College is an expensive time in many peoples’ lives. As if spending hard earned money on tuition and housing was not already enough to handle, students are also expected to buy or rent costly textbooks at the start of each semester. Finding the correct textbook at a fair price can be difficult. However, this panic and stress over textbook affordability may soon be laid to rest as the Undergraduate Student Senate is currently in the process of creating an on-campus Textbook Exchange. The idea for a Pacific University Textbook Exchange came about this past summer when Steve Klein, the USS advisor and the director of the University Center and Student Activities, suggested the idea to the USS Executive Board during a meeting. The idea was further supported after USS Executive Board members began conducting research and noticed that other universities in the area offer similar programs and services to their students. “Many schools facilitate a book exchange on their campuses and a lot of these programs are ran and supported by the student governments,” Klein said. “The intent is to help students save money. Textbooks are expensive and when you buy them new and sell them back used, you can only get a fraction of what you actually invested in them. 
For many students, renting is the best option.” The Textbook Exchange program has been approved for creation and is currently in its early planning and development stages. According to Klein, before any actual planning began on the project, the contract between Pacific’s Bookstore and Barnes and Noble was revisited to ensure the program would not break any rules and or infringe on business rights. Senior Pablo Valenzuela, USS vice president of Campus Betterment, has been working closely with senior Sean Higinbotham, USS representative for the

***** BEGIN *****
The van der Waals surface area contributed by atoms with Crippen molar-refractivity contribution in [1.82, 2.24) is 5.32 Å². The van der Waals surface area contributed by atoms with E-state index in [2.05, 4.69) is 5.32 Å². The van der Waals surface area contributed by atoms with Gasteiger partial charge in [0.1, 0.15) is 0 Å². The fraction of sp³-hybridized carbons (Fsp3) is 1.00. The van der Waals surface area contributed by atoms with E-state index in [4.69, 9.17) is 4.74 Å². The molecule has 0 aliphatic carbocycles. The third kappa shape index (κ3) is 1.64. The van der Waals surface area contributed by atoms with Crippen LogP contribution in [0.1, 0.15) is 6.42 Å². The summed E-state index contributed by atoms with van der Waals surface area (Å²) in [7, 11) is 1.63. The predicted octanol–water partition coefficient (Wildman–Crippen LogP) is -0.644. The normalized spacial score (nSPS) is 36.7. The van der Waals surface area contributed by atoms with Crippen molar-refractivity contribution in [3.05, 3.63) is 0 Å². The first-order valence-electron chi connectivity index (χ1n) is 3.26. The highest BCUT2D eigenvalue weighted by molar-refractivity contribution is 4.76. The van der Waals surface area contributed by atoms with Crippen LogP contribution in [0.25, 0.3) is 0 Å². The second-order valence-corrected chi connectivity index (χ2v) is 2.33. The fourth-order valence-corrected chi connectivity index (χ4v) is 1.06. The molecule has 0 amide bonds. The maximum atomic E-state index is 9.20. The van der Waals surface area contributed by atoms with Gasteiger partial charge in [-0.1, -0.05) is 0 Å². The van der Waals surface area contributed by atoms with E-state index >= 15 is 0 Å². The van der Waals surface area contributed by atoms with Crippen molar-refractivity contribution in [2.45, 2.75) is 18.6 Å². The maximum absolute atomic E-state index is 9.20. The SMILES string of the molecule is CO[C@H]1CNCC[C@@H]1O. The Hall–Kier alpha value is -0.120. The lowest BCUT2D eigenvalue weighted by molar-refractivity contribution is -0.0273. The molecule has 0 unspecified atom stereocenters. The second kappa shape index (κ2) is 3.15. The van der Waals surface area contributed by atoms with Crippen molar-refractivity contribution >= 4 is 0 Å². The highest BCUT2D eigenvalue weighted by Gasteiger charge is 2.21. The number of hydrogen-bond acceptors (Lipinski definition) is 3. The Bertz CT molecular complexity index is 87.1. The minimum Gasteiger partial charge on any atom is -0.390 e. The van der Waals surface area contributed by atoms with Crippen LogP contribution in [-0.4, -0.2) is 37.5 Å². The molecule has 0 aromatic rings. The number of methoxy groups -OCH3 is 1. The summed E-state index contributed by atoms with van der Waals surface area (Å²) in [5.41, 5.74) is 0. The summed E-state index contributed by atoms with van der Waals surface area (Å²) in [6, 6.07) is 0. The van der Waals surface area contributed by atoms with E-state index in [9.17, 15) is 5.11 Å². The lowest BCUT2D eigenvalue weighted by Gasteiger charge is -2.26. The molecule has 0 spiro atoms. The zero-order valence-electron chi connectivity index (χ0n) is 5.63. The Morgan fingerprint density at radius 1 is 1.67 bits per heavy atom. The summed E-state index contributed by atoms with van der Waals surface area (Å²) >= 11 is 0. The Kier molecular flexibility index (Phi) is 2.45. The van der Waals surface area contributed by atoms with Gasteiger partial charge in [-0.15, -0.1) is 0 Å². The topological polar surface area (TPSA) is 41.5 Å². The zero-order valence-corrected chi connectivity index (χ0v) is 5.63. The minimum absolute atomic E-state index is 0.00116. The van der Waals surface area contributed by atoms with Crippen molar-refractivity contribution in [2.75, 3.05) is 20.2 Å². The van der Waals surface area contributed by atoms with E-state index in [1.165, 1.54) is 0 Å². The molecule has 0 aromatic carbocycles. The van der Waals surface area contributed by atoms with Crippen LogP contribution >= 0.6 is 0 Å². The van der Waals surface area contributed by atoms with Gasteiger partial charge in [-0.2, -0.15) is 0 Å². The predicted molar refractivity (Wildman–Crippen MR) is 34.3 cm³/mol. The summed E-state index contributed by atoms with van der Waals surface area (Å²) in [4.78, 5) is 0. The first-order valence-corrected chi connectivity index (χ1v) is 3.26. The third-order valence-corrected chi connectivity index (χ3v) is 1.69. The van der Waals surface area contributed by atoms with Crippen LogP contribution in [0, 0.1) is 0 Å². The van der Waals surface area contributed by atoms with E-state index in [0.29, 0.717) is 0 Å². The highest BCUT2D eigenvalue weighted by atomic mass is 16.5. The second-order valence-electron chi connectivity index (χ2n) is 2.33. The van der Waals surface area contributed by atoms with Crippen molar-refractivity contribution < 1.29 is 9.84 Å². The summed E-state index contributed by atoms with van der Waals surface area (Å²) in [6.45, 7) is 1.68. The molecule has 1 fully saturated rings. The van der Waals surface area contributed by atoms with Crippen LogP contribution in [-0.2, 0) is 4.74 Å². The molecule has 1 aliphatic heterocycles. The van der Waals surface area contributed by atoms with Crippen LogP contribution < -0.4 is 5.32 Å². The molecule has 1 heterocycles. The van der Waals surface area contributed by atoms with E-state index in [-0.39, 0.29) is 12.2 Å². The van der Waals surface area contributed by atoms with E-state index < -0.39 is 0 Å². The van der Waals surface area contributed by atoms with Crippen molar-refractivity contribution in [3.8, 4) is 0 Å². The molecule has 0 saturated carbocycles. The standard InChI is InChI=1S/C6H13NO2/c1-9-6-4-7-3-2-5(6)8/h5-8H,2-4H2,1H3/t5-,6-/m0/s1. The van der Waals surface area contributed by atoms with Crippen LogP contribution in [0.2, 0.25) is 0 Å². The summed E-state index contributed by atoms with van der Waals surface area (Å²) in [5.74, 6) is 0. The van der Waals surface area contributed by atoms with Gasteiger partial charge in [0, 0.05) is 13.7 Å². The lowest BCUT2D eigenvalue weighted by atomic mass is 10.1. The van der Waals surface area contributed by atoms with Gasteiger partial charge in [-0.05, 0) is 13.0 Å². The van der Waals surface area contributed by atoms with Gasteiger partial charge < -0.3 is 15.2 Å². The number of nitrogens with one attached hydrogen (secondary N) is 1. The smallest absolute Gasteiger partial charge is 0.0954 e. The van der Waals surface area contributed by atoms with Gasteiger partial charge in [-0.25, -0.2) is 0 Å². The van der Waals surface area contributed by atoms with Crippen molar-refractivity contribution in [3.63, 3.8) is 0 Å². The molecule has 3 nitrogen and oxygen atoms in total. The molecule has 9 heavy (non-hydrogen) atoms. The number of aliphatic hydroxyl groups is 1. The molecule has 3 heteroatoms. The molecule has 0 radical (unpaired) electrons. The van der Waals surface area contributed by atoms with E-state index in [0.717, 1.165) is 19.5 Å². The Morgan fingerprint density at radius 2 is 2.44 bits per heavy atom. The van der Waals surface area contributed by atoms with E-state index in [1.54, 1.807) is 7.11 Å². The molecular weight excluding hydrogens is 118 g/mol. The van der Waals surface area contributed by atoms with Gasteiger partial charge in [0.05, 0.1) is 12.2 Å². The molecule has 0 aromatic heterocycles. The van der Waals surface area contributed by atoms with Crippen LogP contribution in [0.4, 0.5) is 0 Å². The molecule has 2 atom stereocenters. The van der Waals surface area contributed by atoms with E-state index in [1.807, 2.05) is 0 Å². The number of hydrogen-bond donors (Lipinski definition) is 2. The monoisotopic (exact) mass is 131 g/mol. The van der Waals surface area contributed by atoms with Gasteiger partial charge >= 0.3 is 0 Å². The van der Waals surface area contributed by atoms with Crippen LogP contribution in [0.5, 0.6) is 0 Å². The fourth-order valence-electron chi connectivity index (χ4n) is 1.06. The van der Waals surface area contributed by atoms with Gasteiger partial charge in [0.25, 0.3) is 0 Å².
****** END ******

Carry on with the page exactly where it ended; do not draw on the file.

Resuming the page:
Student Athletic Advisory Committee, and the rest of the Campus Betterment team to begin setting up a structure and model for the Textbook Exchange. Valenzuela, along with other members of the Campus Betterment Committee, have also been looking at and 
studying other Textbook Exchange 
programs auniversities in the area in an attempt to find what works well and what does not. “We don’t want to reinvent the wheel,” Klein said. “If there is a good program out there, we want to mirror it and maybe talk to the facilitator who is in charge of maintaining its ups and downs.” 
According to Valenzuela, the Textbook Exchange program at Pacific would ideally be a week-long event, held somewhere in the UC, at the beginning of each semester, where students could sell their textbooks at a price of their choosing or buy textbooks for their classes at lowered prices. All sales would be final and cash only. 
In addition, all transactions for the Textbook Exchange would have to take place at the UC. For the time being, the Textbook Exchange will be ran and facilitated by the USS and students will be allowed to keep all of the profit from the books they sell. For both Klein and Valenzuela, the next step in this project is to gauge student and faculty interest. 
They are also trying to find a way to combat the fact that textbooks are always evolving and coming out with newer editions. A test run for the Textbook Exchange will be held at the beginning of this year’s spring semester and all will be welcome to partake. “After the pilot run, we will come back to the table and assess how it went and try to determine whether or not there is anything we can do to make it a more successful and impactful program,” Klein said. “Then maybe we will go and hold the exchange a second time. We will have to continue to annually assess the program to ensure that everything is running correctly.”

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